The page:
FTC Testifies Before U.S. House Subcommittee on Home Mortgage Disclosure Act Data and FTC Lending Enforcement Program

For Release

The Federal Trade Commission today told the U.S. House Financial Services Committee, Subcommittee on Oversight and Investigations, that the agency is conducting several fair lending investigations of mortgage lending companies while continuing its work with other agencies to enforce laws against lending discrimination and predatory lending.

“The current fair lending investigations are part of a broad and aggressive law enforcement and consumer education program to protect consumers from deceptive, unfair, and otherwise illegal credit practices, particularly in the subprime mortgage market,” said Lydia Parnes, Director of the FTC’s Bureau of Consumer Protection.

The testimony addressed the FTC’s legal authority and interagency coordination, its use of Home Mortgage Disclosure Act (HMDA) data, and its lending enforcement program and consumer education efforts.

Legal Authority

According to the testimony, the Commission enforces the Equal Credit Opportunity Act (ECOA), which prohibits discrimination against credit applicants on the basis of race, national origin, sex, marital status, age, or other prohibited factors; the Truth in Lending Act (TILA), which provides disclosure and other requirements concerning consumer credit transactions; and the Home Ownership and Equity Protection Act, which, as part of TILA, provides special protections for consumers with certain high-cost refinance loans secured by their homes. The Commission also enforces Section 5 of the FTC Act, which broadly prohibits deceptive or unfair acts or practices in or affecting commerce.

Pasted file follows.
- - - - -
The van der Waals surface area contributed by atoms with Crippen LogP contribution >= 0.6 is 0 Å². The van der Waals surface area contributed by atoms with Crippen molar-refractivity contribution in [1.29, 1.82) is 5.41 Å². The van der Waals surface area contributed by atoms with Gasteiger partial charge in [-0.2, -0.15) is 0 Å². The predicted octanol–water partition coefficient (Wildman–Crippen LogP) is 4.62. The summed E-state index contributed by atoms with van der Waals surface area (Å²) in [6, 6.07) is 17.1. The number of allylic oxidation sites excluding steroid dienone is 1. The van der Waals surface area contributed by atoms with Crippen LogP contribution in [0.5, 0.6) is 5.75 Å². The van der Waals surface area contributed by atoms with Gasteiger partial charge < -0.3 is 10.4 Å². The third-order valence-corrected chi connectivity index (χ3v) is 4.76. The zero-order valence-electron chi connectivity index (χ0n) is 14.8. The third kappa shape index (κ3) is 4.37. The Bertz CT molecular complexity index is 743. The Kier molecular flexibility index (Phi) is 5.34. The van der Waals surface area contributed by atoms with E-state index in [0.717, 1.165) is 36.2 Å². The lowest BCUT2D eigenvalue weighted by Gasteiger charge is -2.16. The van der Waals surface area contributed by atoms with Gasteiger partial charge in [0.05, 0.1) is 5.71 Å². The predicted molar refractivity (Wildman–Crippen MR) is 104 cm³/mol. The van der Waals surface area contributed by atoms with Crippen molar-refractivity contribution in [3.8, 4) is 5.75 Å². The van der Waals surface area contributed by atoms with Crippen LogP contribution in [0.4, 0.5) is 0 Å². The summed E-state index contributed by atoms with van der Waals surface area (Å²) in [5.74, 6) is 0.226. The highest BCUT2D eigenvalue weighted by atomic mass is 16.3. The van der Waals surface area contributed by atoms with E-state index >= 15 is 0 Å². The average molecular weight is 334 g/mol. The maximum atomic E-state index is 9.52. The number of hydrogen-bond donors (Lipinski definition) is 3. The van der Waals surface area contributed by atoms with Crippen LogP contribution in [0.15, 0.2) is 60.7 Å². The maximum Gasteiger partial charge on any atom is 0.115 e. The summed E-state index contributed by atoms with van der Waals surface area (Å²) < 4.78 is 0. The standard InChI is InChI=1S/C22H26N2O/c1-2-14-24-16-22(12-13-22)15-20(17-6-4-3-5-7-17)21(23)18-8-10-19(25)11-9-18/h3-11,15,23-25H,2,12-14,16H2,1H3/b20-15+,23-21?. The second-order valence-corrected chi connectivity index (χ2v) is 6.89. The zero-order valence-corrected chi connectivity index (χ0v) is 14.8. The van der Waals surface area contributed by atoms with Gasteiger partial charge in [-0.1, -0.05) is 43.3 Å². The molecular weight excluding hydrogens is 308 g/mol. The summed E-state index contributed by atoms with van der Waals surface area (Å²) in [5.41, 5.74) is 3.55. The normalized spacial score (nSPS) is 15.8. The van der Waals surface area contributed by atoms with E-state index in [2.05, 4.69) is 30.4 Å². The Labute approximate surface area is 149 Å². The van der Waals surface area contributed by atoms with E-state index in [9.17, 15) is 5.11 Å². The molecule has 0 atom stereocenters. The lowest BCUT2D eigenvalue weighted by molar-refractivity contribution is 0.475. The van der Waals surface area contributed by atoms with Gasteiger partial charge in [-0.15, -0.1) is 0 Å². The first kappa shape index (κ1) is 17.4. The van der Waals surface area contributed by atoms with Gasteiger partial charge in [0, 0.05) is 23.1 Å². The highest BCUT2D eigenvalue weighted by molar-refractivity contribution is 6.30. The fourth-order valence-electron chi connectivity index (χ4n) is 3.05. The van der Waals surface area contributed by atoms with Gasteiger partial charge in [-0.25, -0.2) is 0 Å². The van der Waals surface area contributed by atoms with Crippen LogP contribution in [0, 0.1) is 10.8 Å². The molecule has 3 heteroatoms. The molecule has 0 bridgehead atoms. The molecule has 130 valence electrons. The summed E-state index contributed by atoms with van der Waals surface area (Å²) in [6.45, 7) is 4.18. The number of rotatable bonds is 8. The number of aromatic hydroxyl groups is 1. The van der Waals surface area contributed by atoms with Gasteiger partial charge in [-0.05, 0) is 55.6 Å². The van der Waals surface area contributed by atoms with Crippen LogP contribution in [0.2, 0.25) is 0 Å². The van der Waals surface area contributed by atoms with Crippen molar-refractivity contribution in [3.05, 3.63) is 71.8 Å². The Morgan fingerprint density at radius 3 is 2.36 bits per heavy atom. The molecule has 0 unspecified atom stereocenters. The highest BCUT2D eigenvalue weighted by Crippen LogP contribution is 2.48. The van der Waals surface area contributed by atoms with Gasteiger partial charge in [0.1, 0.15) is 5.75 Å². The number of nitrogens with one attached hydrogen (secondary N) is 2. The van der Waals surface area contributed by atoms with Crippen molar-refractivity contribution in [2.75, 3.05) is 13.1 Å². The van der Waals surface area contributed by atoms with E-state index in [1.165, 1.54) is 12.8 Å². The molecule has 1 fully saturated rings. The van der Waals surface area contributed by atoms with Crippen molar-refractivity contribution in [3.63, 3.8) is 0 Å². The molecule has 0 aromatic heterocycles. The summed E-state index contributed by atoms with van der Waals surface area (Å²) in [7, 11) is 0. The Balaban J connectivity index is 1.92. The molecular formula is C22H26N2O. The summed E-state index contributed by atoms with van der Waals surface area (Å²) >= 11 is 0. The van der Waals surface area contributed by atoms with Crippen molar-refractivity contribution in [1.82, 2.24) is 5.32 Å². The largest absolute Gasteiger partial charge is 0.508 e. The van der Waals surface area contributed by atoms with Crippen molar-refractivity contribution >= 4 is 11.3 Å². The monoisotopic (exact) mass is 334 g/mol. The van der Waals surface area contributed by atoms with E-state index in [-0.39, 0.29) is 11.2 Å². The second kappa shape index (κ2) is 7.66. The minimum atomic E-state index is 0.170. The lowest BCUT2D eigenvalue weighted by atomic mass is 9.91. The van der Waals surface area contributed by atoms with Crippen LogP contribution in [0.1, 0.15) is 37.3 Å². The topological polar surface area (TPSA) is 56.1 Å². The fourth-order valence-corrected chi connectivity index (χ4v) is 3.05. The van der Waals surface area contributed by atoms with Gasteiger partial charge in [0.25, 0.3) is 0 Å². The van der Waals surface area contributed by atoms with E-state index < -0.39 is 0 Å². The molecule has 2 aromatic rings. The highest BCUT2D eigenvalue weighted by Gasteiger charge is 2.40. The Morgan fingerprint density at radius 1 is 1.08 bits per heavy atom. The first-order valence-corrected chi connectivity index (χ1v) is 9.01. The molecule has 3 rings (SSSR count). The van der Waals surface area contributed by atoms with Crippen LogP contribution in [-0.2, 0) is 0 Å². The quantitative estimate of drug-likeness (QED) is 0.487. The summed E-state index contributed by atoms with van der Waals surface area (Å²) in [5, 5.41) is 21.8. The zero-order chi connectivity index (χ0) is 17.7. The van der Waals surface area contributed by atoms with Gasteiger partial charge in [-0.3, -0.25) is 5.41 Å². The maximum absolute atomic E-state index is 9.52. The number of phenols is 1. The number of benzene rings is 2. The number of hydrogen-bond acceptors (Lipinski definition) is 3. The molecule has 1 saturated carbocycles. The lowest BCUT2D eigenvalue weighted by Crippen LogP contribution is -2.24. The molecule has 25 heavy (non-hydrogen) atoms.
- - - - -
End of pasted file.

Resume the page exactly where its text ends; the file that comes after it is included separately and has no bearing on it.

With jurisdiction over nonbank financial companies, including mortgage companies, mortgage brokers, finance companies, and units of bank holding companies, the Commission generally conducts law enforcement investigations, but not regular examinations of these entities, the testimony noted. Banks, savings and loan institutions, and federal credit unions are exempt
from FTC enforcement authority.

HMDA and Its Use in FTC Enforcement

According to the testimony, to enhance law enforcement and public understanding of national trends, since 1975 HMDA has required certain mortgage lenders in metropolitan areas to report mortgage and loan application data. Following the growth of subprime lending in the 1990s and concerns about whether lenders were engaged in illegal pricing discrimination based on race or national origin, the Federal Reserve Board broadened the reporting requirements under HMDA to include specific pricing information in the higher-priced segment of the home loan market, which has been particularly susceptible to illegal lending practices.